litigation. Starr v. Baca, 652 F.3d 1202, 1216 (9th
Cir. 2011). In assessing a motion to dismiss, courts may
consider documents attached to the complaint, documents
incorporated by reference in the complaint, or matters of
judicial notice. Dichter-Mad Family Partners. LLP v.
United States, 709 F.3d 749, 761 (9th Cir. 2013). If a
motion to dismiss is granted, “[the] district court
should grant leave to amend even if no request to amend the
pleading was made.” Henry A. v. Willden, 678
F.3d 991, 1005 (9th Cir. 2012). However, leave to amend need
not be granted if amendment would be futile or if the
plaintiff has failed to cure deficiencies despite repeated
opportunities. Mueller v. Aulker, 700 F.3d 1180,
1191 (9th Cir. 2012); Telesaurus VPC. LLC v. Power,
623 F.3d 998, 1003 (9th Cir. 2010).
Guardian Ad Litem
bringing suit through her mother, I. Lee. Defendants argue
that the Amended Complaint must be dismissed because A.L. is
not currently represented by a guardian ad litem: “In
California, whether an action is brought in federal or state
court, a minor must be represented by a guardian ad litem in
court proceedings.” Doc. 17, Defendants' Brief,
12:17-18. Federal Rules of Civil Procedure governs in all
general civil case brought in the federal district courts.
Fed. Rule Civ. Proc. 1. Regarding the capacity to sue,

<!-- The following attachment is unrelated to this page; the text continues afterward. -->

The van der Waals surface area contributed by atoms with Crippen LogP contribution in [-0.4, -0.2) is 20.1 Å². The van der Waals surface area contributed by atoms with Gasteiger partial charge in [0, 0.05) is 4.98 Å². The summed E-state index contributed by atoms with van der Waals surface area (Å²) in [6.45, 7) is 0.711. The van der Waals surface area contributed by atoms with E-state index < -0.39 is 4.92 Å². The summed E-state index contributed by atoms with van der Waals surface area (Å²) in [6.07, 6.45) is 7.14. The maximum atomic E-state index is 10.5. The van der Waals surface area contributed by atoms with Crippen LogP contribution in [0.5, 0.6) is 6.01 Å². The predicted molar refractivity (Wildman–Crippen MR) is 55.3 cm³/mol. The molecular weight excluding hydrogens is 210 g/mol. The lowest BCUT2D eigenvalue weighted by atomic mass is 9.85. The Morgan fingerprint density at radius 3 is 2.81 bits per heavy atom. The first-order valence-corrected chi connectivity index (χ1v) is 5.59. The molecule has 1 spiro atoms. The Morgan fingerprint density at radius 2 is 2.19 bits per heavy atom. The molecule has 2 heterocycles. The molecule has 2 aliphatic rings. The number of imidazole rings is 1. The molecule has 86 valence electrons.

Defendants are correct that California state law governs
pursuant to Fed. Rule Civ. Proc. 17(b); regarding the
appointment of guardian ad litem, however, federal law
governs. See J.K.G. v. Cty. of San Diego, 2011 U.S.
Dist. LEXIS 126907, at *6-7 (S.D. Cal. Nov. 2, 2011). Fed.
Rule Civ. Proc. 17(c) states:
(1) With a Representative. The following representatives may
sue or defend on behalf of a minor or an incompetent person:
(A) a general guardian....
(2) Without a Representative. A minor or an incompetent
person who does not have a duly appointed representative may
sue by a next friend or by a guardian ad litem. The court
must appoint a guardian ad litem - or issue another
appropriate order - to protect a minor or incompetent person
who is unrepresented in an action.
federal court, a minor may appear through a parent instead of
a guardian ad litem. “Federal Civil Procedure Rule 17
governs the proper parties to a case, and it provides that a
guardian of a minor child can sue either in the
guardian's name without naming the minor child, or in the
guardian's name on behalf of the minor child. It is only
when a minor child does not have a guardian, or a ‘duly
appointed representative, ' where a court must consider
whether to appoint a guardian ad litem to protect the
minor's interests.” Ciarrocchi v. Clearview
Reg'l High Sch. Dist., 2010 U.S. Dist. LEXIS 64017,
at *3-4 (D.N.J. June 25, 2010). There is no indication that a
guardian ad litem needs to be appointed at this time.